Project costs

Many people first learn about budgeting in the workplace through managing a project and then move onto managing a department etc. The principles are the same, all that happens is the items on the list that need to be accounted for really. Do it well and you will earn praise, respect and admiration from those around you. Get it wrong and it hurts - or so I've heard! 

I have always started with the brief and constantly remind myself of that brief so that I don't veer off track. The brief should immediately point you in the direction of your top priorities, from there all other elements slot into that. So here's three simple examples exercises of how that works - note pricing comes after research in all cases.

Exercise 1: 

The brief is you have £100 to provide food for 50 VIPs for a launch event. 

You might be lucky and already have bar or coffee facilities already provided at the venue, or you might not, so the first thing is to check. Never assume another essential requirement is already met, so also check back that you are definitely not expected to cover the costs of drinks too.

  • Check who is on the VIP list, they might not be people you've heard of and you need to get a feel for the type of people that are invited.
  • Check they are all attending and adjust accordingly nearer to the time - if only half will be attending it means more food possibilities!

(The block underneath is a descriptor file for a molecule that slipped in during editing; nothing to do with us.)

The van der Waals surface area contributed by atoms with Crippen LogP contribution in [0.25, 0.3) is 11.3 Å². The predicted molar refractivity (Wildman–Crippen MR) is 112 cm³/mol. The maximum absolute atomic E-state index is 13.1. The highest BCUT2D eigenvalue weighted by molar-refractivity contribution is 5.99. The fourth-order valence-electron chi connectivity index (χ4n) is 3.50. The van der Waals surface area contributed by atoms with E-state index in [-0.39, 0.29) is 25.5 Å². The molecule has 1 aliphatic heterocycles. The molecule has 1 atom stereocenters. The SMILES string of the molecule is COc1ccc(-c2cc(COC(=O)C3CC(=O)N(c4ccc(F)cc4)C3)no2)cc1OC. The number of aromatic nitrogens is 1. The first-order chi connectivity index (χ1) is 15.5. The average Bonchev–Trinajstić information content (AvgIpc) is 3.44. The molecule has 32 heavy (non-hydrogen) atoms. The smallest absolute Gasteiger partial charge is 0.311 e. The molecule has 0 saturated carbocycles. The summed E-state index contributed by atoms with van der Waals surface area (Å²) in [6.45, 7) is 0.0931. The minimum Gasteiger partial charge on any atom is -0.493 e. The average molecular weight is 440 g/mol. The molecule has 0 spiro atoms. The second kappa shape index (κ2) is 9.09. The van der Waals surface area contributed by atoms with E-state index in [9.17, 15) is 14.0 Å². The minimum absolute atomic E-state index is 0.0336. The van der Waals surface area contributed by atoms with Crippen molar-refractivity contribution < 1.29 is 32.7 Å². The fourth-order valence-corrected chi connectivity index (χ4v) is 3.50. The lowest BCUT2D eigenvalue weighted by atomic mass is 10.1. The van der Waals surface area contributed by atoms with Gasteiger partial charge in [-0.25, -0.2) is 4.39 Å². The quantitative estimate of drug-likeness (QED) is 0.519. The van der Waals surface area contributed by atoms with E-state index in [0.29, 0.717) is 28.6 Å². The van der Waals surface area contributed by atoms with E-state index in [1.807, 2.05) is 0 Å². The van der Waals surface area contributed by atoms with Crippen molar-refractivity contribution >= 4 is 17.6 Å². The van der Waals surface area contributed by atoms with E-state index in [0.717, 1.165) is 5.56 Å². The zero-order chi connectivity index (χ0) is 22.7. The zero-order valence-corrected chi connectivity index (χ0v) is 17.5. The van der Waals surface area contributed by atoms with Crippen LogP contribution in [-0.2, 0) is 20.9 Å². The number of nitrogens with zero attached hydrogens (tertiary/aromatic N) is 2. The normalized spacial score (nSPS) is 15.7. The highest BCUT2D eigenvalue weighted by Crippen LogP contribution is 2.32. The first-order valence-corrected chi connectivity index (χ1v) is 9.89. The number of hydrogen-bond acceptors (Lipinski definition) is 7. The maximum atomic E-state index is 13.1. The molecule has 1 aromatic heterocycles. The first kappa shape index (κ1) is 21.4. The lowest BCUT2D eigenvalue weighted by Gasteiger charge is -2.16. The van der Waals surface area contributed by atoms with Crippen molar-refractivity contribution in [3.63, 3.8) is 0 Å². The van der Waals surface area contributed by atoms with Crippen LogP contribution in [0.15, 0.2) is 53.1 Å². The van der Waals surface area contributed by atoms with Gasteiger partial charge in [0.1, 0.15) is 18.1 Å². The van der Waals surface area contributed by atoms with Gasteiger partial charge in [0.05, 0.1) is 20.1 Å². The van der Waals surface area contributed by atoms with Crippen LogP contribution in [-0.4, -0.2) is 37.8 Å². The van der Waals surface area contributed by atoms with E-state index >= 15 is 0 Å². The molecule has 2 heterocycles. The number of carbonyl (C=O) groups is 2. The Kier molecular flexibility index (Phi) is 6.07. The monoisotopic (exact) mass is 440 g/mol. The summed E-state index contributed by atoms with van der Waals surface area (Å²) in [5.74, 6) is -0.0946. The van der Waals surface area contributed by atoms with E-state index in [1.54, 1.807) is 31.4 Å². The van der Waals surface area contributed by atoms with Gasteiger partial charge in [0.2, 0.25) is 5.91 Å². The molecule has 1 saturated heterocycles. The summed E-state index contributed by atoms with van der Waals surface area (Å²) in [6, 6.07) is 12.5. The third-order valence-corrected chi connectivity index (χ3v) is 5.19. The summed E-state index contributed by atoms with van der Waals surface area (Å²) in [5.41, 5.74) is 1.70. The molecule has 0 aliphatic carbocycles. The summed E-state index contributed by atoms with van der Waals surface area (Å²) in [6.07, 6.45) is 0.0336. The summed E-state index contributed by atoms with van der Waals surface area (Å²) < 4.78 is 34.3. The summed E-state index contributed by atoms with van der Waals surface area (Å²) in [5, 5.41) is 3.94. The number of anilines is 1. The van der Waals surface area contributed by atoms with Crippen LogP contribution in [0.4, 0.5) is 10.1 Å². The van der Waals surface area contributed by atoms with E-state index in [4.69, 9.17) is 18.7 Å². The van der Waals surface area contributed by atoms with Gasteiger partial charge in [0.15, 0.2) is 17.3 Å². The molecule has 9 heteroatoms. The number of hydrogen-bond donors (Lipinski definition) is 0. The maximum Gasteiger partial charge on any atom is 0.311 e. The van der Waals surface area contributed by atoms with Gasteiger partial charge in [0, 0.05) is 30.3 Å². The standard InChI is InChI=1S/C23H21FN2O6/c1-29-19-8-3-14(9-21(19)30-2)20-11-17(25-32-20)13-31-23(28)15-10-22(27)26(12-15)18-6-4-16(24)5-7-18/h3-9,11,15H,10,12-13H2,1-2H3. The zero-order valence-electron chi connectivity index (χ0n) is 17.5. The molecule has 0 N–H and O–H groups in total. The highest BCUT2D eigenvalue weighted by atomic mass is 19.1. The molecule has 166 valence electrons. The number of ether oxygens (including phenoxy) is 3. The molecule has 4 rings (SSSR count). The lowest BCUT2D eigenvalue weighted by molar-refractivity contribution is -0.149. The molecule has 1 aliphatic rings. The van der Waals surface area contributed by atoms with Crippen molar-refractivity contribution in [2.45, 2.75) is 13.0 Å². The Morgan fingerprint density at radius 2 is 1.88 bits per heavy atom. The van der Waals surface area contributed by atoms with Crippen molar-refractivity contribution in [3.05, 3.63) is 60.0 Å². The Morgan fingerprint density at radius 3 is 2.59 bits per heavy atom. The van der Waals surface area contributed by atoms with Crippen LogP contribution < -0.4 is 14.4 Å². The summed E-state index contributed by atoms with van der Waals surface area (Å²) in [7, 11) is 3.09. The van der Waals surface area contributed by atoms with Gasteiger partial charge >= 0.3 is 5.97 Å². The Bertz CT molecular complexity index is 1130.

• Check their dietary requirements, are there any allergies, vegetarians of religious requirements that need to be included or avoided. Remember that under Equality Law 2010 it is illegal to discriminate against anyone on grounds of health, religion etc
  • Compare and research the possibilities of self catering or hiring a catering firm. Remember if you are thinking about catering 'in-house' you have to be already be geared up and have met the Food Safety Act and all associated legislation by law, e.g. Food Hygiene Regulations
  • Consider what these VIPs might have been subjected to before and what time of day the launch is to be held
  • Compare best value for price

Exercise 2:
The brief is to supply some literature for 50 VIPs at a launch event for £100.

Check what else is already being sent out and that will be there at the event. You need more detail if this is all you get as a brief. Literature to accompany a video presentation, to highlight key points from the launch about the product or service... what? Let's assume it is the latter.
  • Get the list of VIPs and get information about how they like to be communicated with
  • Consider options for making the take-away literature memorable and desirable to avoid the high change of it just being thrown away
  • Make sure it does not say anything that isn't true, accurate and that relates to the product or service
  • Ensure it includes the right contact details for orders!
  • Ensure it is thoroughly proof-read before delivery!
  • Research professional services for ideas as well as price